John Akerson's Thoughts

Business, technology and life

Write your obituary with your life.

My father died about 8 years ago after having dozens of strokes over a several year period. He lived an interesting life and wrote his own obituary a few months before he died and he asked me to get it printed following his death. He told me which papers he wanted it run in, and which ones he didn’t.  Those were his decisions.

I didn’t realize it, but by the time he wrote his obituary, his fragile state may have diminished his thinking and writing skills. (Or perhaps not) Family members were furious at me for publishing the obituary because it contained omissions and errors. I recognized those, but thought that it was his decision to say what he said about his life. There were some interesting errors, and maybe some hurtful omissions too. I knew he worked at Seaboard Finance through the 1960’s but if he wanted to write in his obit that he worked for “Seafood finance” I didn’t feel that I should correct it. I didn’t feel that I had any right. Dad always had a dry sense of humor, and I thought that interesting twist might have been a comment on the company. Sticking it to them with his obituary. He was the type of person – that if he had been an Enron exec, maybe he would have written in his obituary that he worked at Shmenron.  He stuck it to some family members perhaps, but he lived. He picked the words and phrases and barbs, but his obituary was written with his life. It was full of his service in the Korean war, his love of flight, his history in Maine, his close family, his days at Seafood, and the many companies that he did accounting for. When I noticed he omitted his 20+ years of sobriety and his long association with Alcoholics Anonymous, again, I figured that was his decision.  Should he have mentioned his ex-wife? Perhaps – but his choice was to omit that and instead mention the kind lady that he was married to during the last years of his life. His call, and I respected it.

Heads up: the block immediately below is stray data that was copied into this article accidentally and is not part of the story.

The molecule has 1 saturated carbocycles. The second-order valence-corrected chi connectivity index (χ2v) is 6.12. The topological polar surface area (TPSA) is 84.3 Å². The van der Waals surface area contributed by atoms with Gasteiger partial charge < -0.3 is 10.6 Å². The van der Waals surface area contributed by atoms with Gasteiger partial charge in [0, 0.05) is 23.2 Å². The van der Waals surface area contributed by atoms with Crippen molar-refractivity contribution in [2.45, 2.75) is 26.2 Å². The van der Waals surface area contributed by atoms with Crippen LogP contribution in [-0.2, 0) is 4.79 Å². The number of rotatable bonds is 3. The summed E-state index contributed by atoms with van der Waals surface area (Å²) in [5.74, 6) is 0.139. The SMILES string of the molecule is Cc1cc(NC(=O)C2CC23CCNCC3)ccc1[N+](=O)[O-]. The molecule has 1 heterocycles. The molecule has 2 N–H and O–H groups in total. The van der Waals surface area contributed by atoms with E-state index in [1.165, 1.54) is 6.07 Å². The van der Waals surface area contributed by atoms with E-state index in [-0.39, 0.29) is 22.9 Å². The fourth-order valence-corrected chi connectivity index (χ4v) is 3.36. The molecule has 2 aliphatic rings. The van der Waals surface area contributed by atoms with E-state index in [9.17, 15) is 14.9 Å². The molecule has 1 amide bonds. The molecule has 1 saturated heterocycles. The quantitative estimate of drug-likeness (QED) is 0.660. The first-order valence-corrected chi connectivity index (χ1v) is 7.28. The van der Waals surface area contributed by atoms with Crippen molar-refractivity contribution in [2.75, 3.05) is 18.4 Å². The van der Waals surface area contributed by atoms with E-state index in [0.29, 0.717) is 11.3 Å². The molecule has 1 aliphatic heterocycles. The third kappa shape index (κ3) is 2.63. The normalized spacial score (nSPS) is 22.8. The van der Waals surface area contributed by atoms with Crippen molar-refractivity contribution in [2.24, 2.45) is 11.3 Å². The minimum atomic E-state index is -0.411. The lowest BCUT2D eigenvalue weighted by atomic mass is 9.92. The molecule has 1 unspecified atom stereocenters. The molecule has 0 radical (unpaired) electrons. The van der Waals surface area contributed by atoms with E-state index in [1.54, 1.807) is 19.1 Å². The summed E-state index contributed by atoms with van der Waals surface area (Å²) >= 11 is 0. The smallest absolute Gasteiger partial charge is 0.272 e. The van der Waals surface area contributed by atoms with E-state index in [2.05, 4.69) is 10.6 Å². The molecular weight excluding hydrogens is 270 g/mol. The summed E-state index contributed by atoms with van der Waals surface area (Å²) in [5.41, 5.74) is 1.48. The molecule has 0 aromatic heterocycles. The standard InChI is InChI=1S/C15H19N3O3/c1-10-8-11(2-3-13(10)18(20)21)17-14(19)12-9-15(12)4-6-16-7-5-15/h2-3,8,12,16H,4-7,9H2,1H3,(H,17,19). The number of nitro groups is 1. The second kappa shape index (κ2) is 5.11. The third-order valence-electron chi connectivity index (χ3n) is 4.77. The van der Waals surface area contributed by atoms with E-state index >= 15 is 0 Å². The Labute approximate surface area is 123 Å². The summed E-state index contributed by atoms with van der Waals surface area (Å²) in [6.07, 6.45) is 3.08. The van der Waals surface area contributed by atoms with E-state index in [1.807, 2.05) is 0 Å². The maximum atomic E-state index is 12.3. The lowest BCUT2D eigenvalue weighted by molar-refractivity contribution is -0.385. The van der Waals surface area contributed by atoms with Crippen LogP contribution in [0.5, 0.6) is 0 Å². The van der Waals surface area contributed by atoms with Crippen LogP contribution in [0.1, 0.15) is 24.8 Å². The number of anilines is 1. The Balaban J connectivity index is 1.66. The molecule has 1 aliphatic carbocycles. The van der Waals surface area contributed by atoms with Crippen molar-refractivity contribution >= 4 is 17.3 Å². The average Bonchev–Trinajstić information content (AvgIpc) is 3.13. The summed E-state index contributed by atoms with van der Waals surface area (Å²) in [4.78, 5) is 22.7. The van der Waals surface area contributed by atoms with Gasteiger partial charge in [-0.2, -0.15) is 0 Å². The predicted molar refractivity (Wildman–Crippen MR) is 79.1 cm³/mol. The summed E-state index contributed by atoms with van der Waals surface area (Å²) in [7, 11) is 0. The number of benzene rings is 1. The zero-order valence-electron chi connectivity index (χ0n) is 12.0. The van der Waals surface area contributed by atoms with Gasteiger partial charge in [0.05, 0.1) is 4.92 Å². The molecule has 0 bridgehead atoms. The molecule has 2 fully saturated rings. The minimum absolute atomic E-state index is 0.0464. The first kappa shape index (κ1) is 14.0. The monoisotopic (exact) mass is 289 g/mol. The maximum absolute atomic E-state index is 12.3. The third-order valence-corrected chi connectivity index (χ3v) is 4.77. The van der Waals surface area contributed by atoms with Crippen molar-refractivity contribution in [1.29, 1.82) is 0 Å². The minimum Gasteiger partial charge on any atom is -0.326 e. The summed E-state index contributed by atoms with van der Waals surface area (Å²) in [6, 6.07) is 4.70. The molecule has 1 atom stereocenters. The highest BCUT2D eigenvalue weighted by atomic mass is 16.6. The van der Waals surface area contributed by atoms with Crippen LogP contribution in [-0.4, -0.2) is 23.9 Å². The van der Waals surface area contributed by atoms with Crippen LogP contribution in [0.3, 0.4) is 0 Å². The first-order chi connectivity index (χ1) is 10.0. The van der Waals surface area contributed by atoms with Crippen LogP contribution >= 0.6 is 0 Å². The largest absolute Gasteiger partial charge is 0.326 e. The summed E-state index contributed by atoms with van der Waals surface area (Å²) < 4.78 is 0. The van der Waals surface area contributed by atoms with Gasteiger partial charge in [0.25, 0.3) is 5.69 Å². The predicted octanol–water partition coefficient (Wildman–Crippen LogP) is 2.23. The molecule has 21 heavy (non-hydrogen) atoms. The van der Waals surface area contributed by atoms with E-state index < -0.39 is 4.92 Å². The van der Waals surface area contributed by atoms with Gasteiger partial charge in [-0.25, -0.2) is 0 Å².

With the overwhelming barrage of recent headlines about Michael Jackson, Senator Kennedy, and others it occurs to me over and over that death is an ultimate and final equalizer. For everyone, at their death, it is suddenly too late to make any new entries to your obituary. The book is closed, so to speak. 

I think it is important to truly live, to devote time to things that you are passionate about, to devote time to things for others, to make a difference, and to make sure your life writes the obituary that you want.

Everyone dies. Choose your own words to write your obituary, but be sure to create the content that you want in it with your choices in life.

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August 29, 2009 - Posted by | Uncategorized

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